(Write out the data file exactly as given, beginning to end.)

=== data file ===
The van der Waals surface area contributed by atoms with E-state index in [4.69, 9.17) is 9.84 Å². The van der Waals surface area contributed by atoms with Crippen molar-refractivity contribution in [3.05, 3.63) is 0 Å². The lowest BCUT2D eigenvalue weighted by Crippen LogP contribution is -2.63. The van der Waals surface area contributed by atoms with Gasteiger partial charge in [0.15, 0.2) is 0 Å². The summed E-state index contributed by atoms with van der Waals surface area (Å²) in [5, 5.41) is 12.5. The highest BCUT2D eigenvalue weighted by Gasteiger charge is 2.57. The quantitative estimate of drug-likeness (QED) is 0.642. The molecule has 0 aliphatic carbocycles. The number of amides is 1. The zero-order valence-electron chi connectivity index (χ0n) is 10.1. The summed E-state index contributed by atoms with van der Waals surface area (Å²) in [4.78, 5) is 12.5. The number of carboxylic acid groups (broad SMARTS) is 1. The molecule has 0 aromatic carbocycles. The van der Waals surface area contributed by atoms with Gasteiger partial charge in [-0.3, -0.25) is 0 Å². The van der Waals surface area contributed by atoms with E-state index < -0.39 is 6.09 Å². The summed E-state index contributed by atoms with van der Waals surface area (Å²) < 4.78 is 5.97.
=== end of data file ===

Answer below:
The van der Waals surface area contributed by atoms with E-state index in [4.69, 9.17) is 9.84 Å². The van der Waals surface area contributed by atoms with Crippen molar-refractivity contribution in [3.05, 3.63) is 0 Å². The lowest BCUT2D eigenvalue weighted by Crippen LogP contribution is -2.63. The van der Waals surface area contributed by atoms with Gasteiger partial charge in [0.15, 0.2) is 0 Å². The summed E-state index contributed by atoms with van der Waals surface area (Å²) in [5, 5.41) is 12.5. The highest BCUT2D eigenvalue weighted by Gasteiger charge is 2.57. The quantitative estimate of drug-likeness (QED) is 0.642. The molecule has 0 aliphatic carbocycles. The number of amides is 1. The zero-order valence-electron chi connectivity index (χ0n) is 10.1. The summed E-state index contributed by atoms with van der Waals surface area (Å²) in [4.78, 5) is 12.5. The number of carboxylic acid groups (broad SMARTS) is 1. The molecule has 0 aromatic carbocycles. The van der Waals surface area contributed by atoms with Gasteiger partial charge in [-0.3, -0.25) is 0 Å². The van der Waals surface area contributed by atoms with E-state index < -0.39 is 6.09 Å². The summed E-state index contributed by atoms with van der Waals surface area (Å²) < 4.78 is 5.97.